As Senate Republicans struggle to repeal and replace the Affordable Care Act (ACA), one thing they can agree on is cutting federal spending on Medicaid.
The program was expanded under the ACA as a way of extending coverage to more people, mostly school-age children and adults who previously weren’t eligible. There are 37 million kids, the biggest group of Medicaid enrollees, who would be hit hard by cuts to coverage and benefits.
The two leading GOP proposals, the Better Care Reconciliation Act and the Graham-Cassidy-Heller proposal (named for the sponsoring senators), rely on reduced funding to Medicaid to rein in health care spending.
The BCRA failed in the Senate and is likely dead. The Congressional Budget Office, the nonpartisan office that scores legislation, estimated 22 million people would lose their insurance coverage by 2026 under the BCRA.
So the Republican’s eggs are now in the Graham-Cassidy-Heller basket, and that bill also includes deep cuts to Medicaid. The bill is intended to give states more flexibility in health care spending, but according to the nonpartisan Center on Budget and Policy Priorities, the amendment would make drastic cuts to both Medicaid and marketplace financial assistance. The CBO has yet to score the proposal.
Both proposals hand states the authority to decide how to use their funding—and where to trim the program—which means the impact of such cuts is still uncertain. “It’s a laundry list of bad choices,” said Kelly Whitener, associate professor of professional practice at Georgetown University’s Center for Children and Families.
Under the BCRA, Medicaid spending would be reduced by 26 percent by 2026 and by about 35 percent after 2026, according to the CBO. Enrollment in Medicaid would fall about 16 percent by 2026 for people under 65.
Both proposals include federal per capita spending caps that limit federal funding for each enrollee, with states footing the bill for the rest. Both proposals also include block grants, which fund states’ costs at a specific level with the intent of giving flexibility to states. The overall financial impact is unknown, but it is clear that cuts will have to be made.
The first place states would likely look to cut is optional benefits, Whitener explained. Things like wraparound coverage that picks up where employer coverage stops or home-based services that allow children with special medical needs to get care at home could be on the chopping block. Tightening eligibility requirements could be another way to reduce spending, Whitener said. The end results are fewer children covered and fewer options available.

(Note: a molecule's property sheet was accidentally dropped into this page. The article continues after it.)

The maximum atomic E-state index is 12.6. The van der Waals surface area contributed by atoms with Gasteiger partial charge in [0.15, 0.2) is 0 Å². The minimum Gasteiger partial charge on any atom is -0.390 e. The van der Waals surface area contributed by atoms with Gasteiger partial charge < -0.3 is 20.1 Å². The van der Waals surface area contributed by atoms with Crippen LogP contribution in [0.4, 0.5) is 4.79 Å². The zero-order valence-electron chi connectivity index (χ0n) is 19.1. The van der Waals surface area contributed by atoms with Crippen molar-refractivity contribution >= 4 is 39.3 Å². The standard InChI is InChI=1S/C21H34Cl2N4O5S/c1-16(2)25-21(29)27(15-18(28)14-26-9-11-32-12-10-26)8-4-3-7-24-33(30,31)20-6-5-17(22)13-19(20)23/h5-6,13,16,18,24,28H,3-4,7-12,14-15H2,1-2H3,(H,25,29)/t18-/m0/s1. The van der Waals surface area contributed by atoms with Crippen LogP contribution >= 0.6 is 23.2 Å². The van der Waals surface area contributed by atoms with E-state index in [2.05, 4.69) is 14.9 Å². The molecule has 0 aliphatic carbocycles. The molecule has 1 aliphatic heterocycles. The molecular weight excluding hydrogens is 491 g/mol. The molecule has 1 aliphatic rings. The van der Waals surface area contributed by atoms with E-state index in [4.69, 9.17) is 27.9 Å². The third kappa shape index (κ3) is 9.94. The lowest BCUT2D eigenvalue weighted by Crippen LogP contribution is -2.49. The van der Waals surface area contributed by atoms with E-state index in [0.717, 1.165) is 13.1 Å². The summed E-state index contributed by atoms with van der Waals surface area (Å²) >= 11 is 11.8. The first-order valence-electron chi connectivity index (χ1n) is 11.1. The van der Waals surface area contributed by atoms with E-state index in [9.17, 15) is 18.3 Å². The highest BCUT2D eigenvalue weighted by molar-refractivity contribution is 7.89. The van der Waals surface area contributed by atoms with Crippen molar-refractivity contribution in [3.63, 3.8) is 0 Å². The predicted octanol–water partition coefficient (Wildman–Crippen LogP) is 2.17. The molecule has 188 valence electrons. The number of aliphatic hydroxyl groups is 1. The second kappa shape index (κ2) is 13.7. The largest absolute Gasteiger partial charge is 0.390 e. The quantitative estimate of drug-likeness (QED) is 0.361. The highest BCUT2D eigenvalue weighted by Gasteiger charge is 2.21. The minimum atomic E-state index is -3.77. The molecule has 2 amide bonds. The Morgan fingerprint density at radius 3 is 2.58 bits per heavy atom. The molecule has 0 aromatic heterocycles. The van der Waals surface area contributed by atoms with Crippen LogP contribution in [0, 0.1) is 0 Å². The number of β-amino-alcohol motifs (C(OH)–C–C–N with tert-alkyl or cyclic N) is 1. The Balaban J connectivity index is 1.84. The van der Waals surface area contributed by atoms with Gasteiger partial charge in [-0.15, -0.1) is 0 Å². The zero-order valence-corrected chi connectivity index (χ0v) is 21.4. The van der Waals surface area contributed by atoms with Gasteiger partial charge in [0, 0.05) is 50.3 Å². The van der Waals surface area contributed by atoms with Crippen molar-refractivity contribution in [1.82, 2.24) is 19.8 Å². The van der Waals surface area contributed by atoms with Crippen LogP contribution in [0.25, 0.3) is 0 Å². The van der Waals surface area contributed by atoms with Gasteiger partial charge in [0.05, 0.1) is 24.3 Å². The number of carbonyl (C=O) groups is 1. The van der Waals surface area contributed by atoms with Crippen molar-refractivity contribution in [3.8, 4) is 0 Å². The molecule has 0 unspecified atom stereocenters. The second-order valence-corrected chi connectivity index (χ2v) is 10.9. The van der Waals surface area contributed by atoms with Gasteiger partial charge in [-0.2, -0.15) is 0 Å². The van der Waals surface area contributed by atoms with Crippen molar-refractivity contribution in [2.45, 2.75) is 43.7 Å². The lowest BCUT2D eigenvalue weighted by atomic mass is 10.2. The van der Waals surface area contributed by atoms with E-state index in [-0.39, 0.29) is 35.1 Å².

However states choose to handle their smaller Medicaid budgets, some people will lose coverage and benefits under any plan that includes the per capita caps and block grants employed by the BCRA and the Graham-Heller-Cassidy proposal.
“[These cuts] will create a race to the bottom for states to make sure they’re not left holding the bag,” Whitener said.
First Focus, a nonprofit children’s advocacy group, called the proposed cuts “draconian” and said Medicaid cuts would be hard on children.
“Children don’t vote, but they are the foundation of America’s future. There is nothing in this bill that improves the health coverage of children, but at the very least, Congress should at least protect children from harm. This bill fails that simple test, and the next generation deserves much better,” said First Focus President Bruce Lesley in a statement.
Conversely, a report published by the Manhattan Institute, a free market think tank, suggests per capita caps could actually shift a greater percentage of federal Medicaid funds toward poorer families because it bases funding levels on the number of enrollees.
The current matching funds system favors wealthier states, so shifting to a per capita system could help focus funds in low-income communities that need the most assistance.
“By [shifting to per capita caps] they establish regular scrutiny and a conversation about priorities, purposes, and opportunity costs in the Medicaid program, so that its future growth is better focused on the nation’s most pressing unmet health-care needs,” the report said.
Whether these plans make it into the final health care reforms remains to be seen, since nothing has been able to pass a sharply divided Senate. However, it’s clear that both Republican plans would hurt American children by not providing them with the health care they need.